Black Death – The Scourge Of Europe

The fact that something is called the “Black Death” gives you an incline that it might have been a bit harsh. That’s an understatement, big time.

I was reading about the Black Death the other day, you know, just to cheer myself up. I might be bored in my office job but at least I don’t have pustulating boils in my crotch, it ain’t all bad. I always knew the Black Death was pretty bleak and all that, but I hadn’t fully comprehended just how atrocious it was.

Best estimates put the European death toll anywhere from 75 million to 200 million between 1348 and 1350. Basically about a third of Europe died. If you take the lower end of that estimate, that means that more than 70 people died every minute, 24 hours a day for two years. That’s a pretty major catastrophe right there. It took 150 years for population numbers to return to pre-plague levels.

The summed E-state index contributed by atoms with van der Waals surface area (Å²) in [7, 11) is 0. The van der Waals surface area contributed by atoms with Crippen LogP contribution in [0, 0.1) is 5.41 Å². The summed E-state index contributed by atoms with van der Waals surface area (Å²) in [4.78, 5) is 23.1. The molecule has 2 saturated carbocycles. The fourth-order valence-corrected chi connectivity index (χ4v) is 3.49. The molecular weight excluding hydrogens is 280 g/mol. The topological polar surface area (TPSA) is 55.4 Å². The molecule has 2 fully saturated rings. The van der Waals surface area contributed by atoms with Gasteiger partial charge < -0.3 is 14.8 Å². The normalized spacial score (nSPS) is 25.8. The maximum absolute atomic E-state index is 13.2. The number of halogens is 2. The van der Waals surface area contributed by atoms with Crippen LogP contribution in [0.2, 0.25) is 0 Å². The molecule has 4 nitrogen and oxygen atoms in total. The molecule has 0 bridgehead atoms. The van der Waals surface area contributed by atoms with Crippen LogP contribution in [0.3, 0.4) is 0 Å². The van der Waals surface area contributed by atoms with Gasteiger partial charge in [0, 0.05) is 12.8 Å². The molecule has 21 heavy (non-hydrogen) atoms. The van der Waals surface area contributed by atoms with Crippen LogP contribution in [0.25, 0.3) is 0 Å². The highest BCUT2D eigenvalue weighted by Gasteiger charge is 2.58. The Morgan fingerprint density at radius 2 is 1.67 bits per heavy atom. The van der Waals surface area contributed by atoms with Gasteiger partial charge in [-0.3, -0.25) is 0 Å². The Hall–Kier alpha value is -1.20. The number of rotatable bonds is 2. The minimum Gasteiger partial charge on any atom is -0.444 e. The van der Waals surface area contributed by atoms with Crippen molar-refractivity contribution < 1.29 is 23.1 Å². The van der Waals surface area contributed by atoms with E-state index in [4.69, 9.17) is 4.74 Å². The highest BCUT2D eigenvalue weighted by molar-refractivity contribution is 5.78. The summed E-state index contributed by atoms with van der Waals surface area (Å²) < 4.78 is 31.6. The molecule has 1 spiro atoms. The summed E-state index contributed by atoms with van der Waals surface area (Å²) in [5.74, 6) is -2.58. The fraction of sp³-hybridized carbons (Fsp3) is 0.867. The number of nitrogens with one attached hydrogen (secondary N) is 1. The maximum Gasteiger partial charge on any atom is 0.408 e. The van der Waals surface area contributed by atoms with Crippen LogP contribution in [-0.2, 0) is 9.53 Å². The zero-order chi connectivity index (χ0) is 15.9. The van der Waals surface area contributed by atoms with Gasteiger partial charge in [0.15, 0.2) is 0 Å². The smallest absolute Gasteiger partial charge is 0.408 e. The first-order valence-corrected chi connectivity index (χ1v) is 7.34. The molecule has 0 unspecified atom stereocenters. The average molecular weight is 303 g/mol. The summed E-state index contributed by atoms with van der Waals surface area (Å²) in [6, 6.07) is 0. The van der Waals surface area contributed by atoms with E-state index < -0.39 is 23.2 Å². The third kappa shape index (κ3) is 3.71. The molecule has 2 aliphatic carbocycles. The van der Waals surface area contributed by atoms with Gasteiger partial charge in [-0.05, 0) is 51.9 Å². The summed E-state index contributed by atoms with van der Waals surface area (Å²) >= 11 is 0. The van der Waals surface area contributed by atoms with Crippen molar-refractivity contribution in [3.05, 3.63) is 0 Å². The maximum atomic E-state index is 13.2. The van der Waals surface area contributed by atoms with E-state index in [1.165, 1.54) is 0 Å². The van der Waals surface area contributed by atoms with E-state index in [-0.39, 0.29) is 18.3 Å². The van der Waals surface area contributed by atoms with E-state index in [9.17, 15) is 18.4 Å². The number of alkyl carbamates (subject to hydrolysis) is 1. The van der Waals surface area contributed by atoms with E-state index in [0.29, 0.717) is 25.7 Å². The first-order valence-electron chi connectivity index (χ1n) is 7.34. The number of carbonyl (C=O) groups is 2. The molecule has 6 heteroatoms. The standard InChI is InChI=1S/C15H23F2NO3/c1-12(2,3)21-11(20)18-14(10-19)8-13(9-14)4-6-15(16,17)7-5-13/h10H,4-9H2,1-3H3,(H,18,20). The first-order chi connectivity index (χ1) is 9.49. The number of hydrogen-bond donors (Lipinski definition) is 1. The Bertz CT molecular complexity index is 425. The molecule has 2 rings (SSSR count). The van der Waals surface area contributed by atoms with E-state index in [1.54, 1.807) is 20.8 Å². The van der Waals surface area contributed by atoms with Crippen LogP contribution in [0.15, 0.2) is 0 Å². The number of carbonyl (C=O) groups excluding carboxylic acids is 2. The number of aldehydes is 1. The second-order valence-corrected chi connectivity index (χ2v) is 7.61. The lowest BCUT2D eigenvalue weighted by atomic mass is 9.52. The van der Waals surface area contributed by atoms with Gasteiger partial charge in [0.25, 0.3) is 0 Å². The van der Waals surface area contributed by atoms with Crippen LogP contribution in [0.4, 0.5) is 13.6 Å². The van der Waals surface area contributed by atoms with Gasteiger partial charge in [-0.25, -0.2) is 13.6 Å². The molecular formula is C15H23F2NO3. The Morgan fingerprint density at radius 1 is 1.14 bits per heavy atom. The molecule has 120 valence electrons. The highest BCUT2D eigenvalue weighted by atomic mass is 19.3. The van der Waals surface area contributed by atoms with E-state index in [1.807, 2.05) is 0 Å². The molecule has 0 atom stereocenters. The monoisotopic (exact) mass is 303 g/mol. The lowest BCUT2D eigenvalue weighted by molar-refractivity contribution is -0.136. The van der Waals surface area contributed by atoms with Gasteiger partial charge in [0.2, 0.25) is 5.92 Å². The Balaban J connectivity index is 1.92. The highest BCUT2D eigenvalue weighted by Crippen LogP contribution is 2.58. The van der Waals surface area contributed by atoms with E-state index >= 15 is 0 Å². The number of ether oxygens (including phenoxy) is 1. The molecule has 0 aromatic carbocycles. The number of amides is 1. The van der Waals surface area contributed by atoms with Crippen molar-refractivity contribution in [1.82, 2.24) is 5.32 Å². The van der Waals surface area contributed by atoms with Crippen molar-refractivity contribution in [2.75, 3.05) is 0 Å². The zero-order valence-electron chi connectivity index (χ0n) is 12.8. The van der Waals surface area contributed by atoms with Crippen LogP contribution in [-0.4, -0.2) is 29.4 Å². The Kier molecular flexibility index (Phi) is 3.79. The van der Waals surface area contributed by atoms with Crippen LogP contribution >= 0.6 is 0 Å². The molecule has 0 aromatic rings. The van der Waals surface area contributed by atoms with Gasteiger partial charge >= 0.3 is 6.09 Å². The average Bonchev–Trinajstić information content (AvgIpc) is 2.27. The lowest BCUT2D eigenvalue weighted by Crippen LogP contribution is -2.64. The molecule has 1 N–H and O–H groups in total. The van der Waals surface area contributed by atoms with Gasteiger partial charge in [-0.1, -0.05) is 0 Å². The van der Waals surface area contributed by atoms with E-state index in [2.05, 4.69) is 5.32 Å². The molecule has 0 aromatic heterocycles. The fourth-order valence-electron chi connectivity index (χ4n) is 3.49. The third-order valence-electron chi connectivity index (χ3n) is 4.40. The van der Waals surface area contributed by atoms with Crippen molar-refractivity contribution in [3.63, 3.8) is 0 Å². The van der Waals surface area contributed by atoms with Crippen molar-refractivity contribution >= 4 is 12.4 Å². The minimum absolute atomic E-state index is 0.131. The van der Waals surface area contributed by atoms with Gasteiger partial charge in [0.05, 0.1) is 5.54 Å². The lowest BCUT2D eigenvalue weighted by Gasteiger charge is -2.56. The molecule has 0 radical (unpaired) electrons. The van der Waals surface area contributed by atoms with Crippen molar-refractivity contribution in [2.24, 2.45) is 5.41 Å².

Black Death - The Plague - Buboes Painting

There’s many reasons why the plague hit Europe so hard, but one of the major reasons was the dire quality of life in North Western Europe before the plague hit. In the hundred years before the Black Death’s onset they had endured the Little Ice Age which involved harsh winters and consequently crap crops. Food prices soared and malnutrition and poverty were widespread. The average woman popped out five sprogs per womb which gave a huge boost to the population and increased the hardship due to lack of food.

From 1314 onwards there were heavy rains and wet winters that damaged crop supplies even further. The years 1315-1317 saw what was dubbed ‘the Great Famine’, one of the worst famines ever to hit Europe. Millions died in the seven years following 1315. So the population of Europe was in a pretty bad state already. It certainly didn’t need any pestilence showing up and having a go.

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